Despite the normal serum glucose, treatment with glucagon was also given as a single dose of 8 mg; this was done empirically and based on unfamiliarity with the effects of liraglutide. Repeated blood glucose measurements in the periresuscitation period were all within normal limits, including that recorded in the patient’s home by paramedic staff. Admission to intensive care and general supportive measures were instituted including mechanical ventilation. Therapeutic hypothermia as part of postcardiac arrest care was considered but not instituted, given the unknown effects of the liraglutide. Profound hypophosphatemia (with a nadir serum concentration of <0.32 mmol/L) required repeated IV doses of phosphate to correct to normal levels. A diuresis occurred over the subsequent 12 hours (peak urine production 13 mL/kg/h) associated with a low urine osmolality (nadir of 95 mOsm/kg), hypernatremia (peak of 152 mmol/L), hypokalemia (nadir of 3.0 mmol/L), and a serum osmolality of 318 mOsm/kg. The patient responded to further general supportive measures and was discharged from hospital 26 days later. Telephone follow-up several months later found him to have normal physical and functional status but having made further attempts at suicide and self-harm.
Liraglutide is a novel glucagon-like peptide-1 receptor agonist that mimics incretin and helps to maintain glucose homeostasis through stimulation of glucose-mediated insulin secretion and inhibition of glucagon release in a glucose-dependent manner.2 Additional therapeutic effects include increased satiety and weight loss.3 The United Kingdom National Institute for Health and Clinical Excellence recommends liraglutide as part of a triple therapy regime for diabetics with poor glycemic control, obesity, or where insulin therapy is contraindicated.4 The main side effects are gastrointestinal disturbance, headache, and dizziness.5,6 Product information from Novo Nordisk reports an overdose of 17.5 mg resulting in severe nausea and vomiting, no episodes of hypoglycemia, and recovery without complication.7 Our report also suggests that liraglutide does not appear to cause hypoglycemia even in large overdose.
Evidence for the efficacy of lipid emulsion use in treating overdose with tricyclic antidepressants (TCA) is inconclusive. Lipid emulsion has been reported to reduce systemic toxicity caused by lipophilic drugs, with proposed mechanisms including the lipid sink model,8 carnitine metabolism theory,9 and calcium agonist theory.10
There are a number of case reports showing therapeutic benefit of lipid emulsion in TCA overdose.11–14 Engels and Davidow11 administered Intralipid 5 hours after intoxication following cardiac arrest and other resuscitation drugs, with resultant reduction in lactate, vasopressor requirements, and eventual patient survival. Similarly, Huge et al.12 began administration of lipid after 60 minutes of CPR with almost immediate return of spontaneous cardiac output. Harvey and Cave13 report a multidrug overdose involving amitriptyline with both increased arterial blood pressure and sequestration of the lipophilic amitriptyline. Blaber et al.14 report a 2.25 g dothiepine overdose with significant cardiovascular and neurological abnormalities, resulting in a cardiac arrest. Subsequent administration of a loading dose of lipid emulsion led to immediate correction of the broad complex rhythm to normal. Many other standard therapies (such as sodium bicarbonate and adrenaline) had been administered without effect in these and in our case.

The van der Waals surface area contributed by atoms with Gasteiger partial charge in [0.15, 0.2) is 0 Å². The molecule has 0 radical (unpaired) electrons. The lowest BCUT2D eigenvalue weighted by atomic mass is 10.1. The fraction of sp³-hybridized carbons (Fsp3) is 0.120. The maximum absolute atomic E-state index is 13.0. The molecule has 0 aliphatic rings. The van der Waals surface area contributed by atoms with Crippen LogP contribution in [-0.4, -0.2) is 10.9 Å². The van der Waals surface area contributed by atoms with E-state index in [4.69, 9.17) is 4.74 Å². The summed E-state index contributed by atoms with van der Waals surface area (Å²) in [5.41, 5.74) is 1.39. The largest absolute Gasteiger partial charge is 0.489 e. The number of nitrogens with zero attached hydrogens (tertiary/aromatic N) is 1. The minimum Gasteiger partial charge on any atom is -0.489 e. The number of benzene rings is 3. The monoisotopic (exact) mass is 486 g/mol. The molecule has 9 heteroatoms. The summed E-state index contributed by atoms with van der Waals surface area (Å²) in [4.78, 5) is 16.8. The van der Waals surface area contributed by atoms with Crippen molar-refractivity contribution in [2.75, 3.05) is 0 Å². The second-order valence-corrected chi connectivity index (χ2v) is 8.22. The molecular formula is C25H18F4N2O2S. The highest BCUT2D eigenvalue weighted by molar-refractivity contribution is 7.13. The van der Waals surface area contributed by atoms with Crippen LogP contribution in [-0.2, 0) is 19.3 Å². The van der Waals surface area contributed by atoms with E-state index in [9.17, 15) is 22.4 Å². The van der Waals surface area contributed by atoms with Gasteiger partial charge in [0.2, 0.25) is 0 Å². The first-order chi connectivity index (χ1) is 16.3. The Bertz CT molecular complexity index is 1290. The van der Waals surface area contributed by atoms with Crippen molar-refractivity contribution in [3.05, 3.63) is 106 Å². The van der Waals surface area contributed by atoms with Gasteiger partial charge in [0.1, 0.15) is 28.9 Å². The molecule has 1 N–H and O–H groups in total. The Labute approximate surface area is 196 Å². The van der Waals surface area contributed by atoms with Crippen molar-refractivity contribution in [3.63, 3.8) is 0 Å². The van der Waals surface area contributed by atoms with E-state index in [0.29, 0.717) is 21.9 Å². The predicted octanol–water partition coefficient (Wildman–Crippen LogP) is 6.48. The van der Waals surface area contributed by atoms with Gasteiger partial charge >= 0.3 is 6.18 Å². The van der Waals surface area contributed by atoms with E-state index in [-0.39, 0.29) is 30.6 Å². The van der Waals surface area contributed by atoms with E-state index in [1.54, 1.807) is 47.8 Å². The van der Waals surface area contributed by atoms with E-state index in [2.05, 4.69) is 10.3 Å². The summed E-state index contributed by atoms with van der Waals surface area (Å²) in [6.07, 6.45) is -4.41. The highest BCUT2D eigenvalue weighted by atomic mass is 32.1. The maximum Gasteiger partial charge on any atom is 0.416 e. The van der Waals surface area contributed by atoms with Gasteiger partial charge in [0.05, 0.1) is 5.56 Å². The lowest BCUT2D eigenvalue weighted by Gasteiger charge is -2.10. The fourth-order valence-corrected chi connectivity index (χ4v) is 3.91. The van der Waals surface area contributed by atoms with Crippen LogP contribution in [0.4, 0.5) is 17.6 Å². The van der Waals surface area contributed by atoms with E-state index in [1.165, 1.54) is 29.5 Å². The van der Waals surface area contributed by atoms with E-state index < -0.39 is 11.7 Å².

A small study of volunteers given amitriptyline and then lipid emulsion showed a nonsignificant trend to higher plasma concentrations of amitriptyline after lipid treatment with apparent intravascular sequestration, providing some support for the lipid sink model.15 However, the doses observed were much lower than commonly seen in patients after an overdose. A number of animal studies investigating the effect of lipid emulsion use in TCA toxicity have reported increased arterial blood pressure and decreased volume of distribution of the TCA16 and correction of the QRS prolongation17 in rabbits and reduced mortality in rats.18 However, lipid infusion had no effect on hemodynamics in a porcine model of TCA overdose.19 A systematic review across a range of drugs has judged it reasonable to use lipid emulsion for TCA overdose after other supportive measures have failed, although cautions on the lack of good quality evidence and safety data.20
The clinicians involved in our case were convinced that the administration of lipid emulsion caused an almost immediate resolution of the life-threatening features of amitriptyline overdose and considered that the risk-benefit balance would favor its use in such circumstances. This judgment is highly prone to personal bias, and case studies cannot separate the effects of one drug from those of other resuscitative drugs and strategies, particularly in such complex circumstances involving a second, relatively unknown drug. Given the mechanism of action of liraglutide, we also assume that the severe electrolyte disturbances seen in the intensive care unit were related to this drug, although this single observation provides no certainty.
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